|Now, this one has been some time coming. I started to review and consider anchors a decade ago.|
One hook to rule them all, One hook to mind them;
One anchor to make them fast and to the bottom bind them.--with apologies to JRR Tolkien
So, I have been anticipating this arrival of my latest precious for some time, mainly because some bolloxed paperwork held it up a week somewhere in a Pennsylvania depot. Meet the new main anchor, although not at present the best bower, of the sailing vessel Alchemy. It's a SPADE S 140, the 30 kilo/66 pound galvanized steel and lead anchor that is about one and a half sizes oversized for the boat, which is a good margin in my mind. Should we have to, we can bring it up and in through use of a manual windlass, or even by hand, although that, I can attest, having tried it at dock this afternoon, while possible but not fun.
|Ground tackle by FedEx: the delivery man was a touch flushed bringing it to the door|
|The anchor's two-piece: the plow part and a forged shaft that slots in a keeper and is secured with a 3/4" bolt.|
|It's in good condition. It should be: we've never used it.|
|Yes, the real thing. The best 1930s ground tackle designers could devise, but things have changed since then.|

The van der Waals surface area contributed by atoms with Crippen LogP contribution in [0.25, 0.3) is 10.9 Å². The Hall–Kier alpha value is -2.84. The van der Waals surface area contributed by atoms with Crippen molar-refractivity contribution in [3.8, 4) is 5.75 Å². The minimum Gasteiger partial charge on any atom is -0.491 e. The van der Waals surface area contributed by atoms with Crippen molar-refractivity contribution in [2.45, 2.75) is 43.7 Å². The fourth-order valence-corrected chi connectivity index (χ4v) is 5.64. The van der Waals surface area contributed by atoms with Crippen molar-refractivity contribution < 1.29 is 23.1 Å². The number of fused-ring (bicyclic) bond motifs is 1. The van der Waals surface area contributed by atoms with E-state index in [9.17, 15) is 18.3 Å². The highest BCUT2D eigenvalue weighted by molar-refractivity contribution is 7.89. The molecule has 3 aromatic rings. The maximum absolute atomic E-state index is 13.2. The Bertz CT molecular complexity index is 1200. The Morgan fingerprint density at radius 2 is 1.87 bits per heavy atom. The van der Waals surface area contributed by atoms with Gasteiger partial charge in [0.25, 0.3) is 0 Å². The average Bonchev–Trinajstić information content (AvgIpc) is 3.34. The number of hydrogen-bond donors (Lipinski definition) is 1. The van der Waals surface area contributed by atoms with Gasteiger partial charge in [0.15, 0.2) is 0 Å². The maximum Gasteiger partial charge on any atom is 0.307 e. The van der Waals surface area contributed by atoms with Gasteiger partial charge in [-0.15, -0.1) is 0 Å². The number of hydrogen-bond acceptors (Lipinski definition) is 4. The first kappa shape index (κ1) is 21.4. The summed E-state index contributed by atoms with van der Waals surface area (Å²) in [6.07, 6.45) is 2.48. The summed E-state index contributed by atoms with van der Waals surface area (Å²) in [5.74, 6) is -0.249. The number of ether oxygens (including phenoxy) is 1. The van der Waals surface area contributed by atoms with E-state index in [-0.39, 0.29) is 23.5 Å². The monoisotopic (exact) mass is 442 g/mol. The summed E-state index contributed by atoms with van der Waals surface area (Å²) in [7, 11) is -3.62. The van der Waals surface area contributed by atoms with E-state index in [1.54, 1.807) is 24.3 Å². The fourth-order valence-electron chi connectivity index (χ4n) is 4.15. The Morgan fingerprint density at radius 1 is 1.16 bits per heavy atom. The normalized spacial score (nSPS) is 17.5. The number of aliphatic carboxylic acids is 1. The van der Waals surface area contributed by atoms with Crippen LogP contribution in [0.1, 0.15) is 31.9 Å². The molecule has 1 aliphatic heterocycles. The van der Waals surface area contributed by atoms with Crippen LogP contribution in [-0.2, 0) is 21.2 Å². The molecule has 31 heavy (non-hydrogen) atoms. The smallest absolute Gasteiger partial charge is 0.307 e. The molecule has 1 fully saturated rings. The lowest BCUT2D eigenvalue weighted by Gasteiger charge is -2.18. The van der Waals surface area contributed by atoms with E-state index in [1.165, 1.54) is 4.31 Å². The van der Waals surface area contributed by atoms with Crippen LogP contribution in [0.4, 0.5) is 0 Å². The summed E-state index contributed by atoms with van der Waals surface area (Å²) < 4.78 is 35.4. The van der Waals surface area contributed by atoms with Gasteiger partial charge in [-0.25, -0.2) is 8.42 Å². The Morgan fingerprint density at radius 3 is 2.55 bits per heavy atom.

|Hard to see, but it says the anchor make.|
|As in "make me an offer".|
|That is the shiniest damn galvanizing I can recall ever seeing.|
|I may change this for a split pin.|
|The SPADE doesn't look as massive as I had thought it would vis-a-vis the anchor roller and bowsprit fittings. In fact, it looks a good fit.|
|The shank is secured by a 3/8th inch line and the chain by a chain hook. In addition, the shank is wedged under the end of the pipe rail. I may devise a "keeper" (even just a piece of metal plate) to secure the anchor more firrmly on its roller.|
Some considerations to come include the installation (at last!) of the Lofrans Tigres windlass, which will necessitate a rather daunting rethink of the forepeak workshop, plus the drilling through of a hawse-pipe through the deck for the chain fall; the making up of a better chain hook, a snubber for the plate at the waterline below the bobstay seen in the photo above, the making up of a suitable anchor bridle, and even the creation of a cheap anchor buoy. Finally, a use for a Clorox bottle!